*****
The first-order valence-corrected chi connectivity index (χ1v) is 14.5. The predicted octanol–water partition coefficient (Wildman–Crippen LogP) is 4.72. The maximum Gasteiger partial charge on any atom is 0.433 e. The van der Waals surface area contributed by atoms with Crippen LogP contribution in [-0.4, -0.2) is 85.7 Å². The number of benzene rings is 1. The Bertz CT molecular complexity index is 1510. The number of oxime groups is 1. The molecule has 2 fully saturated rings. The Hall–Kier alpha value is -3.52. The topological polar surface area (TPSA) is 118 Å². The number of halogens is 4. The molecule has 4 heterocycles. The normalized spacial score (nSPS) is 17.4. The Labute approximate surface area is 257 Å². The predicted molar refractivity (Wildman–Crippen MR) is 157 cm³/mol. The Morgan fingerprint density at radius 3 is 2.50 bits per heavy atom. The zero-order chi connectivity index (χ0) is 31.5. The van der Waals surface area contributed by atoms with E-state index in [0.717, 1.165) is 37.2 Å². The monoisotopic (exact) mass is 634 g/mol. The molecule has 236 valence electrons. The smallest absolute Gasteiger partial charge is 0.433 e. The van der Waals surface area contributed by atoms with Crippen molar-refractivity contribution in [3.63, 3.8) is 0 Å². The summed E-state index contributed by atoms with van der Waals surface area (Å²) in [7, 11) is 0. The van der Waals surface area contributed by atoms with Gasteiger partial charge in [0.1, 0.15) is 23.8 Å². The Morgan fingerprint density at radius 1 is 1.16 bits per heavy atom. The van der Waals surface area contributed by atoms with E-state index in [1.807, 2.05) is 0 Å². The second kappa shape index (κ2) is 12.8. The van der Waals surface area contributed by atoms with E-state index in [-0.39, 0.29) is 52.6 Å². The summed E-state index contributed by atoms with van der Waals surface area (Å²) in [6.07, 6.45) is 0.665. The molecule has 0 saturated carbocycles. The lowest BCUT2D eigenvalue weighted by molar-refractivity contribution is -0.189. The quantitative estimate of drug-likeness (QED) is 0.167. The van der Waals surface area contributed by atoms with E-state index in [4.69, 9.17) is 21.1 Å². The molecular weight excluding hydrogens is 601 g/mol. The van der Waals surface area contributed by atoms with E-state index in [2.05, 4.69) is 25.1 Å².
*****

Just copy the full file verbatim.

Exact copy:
The first-order valence-corrected chi connectivity index (χ1v) is 14.5. The predicted octanol–water partition coefficient (Wildman–Crippen LogP) is 4.72. The maximum Gasteiger partial charge on any atom is 0.433 e. The van der Waals surface area contributed by atoms with Crippen LogP contribution in [-0.4, -0.2) is 85.7 Å². The number of benzene rings is 1. The Bertz CT molecular complexity index is 1510. The number of oxime groups is 1. The molecule has 2 fully saturated rings. The Hall–Kier alpha value is -3.52. The topological polar surface area (TPSA) is 118 Å². The number of halogens is 4. The molecule has 4 heterocycles. The normalized spacial score (nSPS) is 17.4. The Labute approximate surface area is 257 Å². The predicted molar refractivity (Wildman–Crippen MR) is 157 cm³/mol. The Morgan fingerprint density at radius 3 is 2.50 bits per heavy atom. The zero-order chi connectivity index (χ0) is 31.5. The van der Waals surface area contributed by atoms with E-state index in [0.717, 1.165) is 37.2 Å². The monoisotopic (exact) mass is 634 g/mol. The molecule has 236 valence electrons. The smallest absolute Gasteiger partial charge is 0.433 e. The van der Waals surface area contributed by atoms with Crippen molar-refractivity contribution in [3.63, 3.8) is 0 Å². The summed E-state index contributed by atoms with van der Waals surface area (Å²) in [7, 11) is 0. The van der Waals surface area contributed by atoms with Gasteiger partial charge in [0.1, 0.15) is 23.8 Å². The Morgan fingerprint density at radius 1 is 1.16 bits per heavy atom. The van der Waals surface area contributed by atoms with E-state index in [1.807, 2.05) is 0 Å². The second kappa shape index (κ2) is 12.8. The van der Waals surface area contributed by atoms with E-state index in [-0.39, 0.29) is 52.6 Å². The summed E-state index contributed by atoms with van der Waals surface area (Å²) in [6.07, 6.45) is 0.665. The molecule has 0 saturated carbocycles. The lowest BCUT2D eigenvalue weighted by molar-refractivity contribution is -0.189. The quantitative estimate of drug-likeness (QED) is 0.167. The van der Waals surface area contributed by atoms with E-state index in [4.69, 9.17) is 21.1 Å². The molecular weight excluding hydrogens is 601 g/mol. The van der Waals surface area contributed by atoms with E-state index in [2.05, 4.69) is 25.1 Å².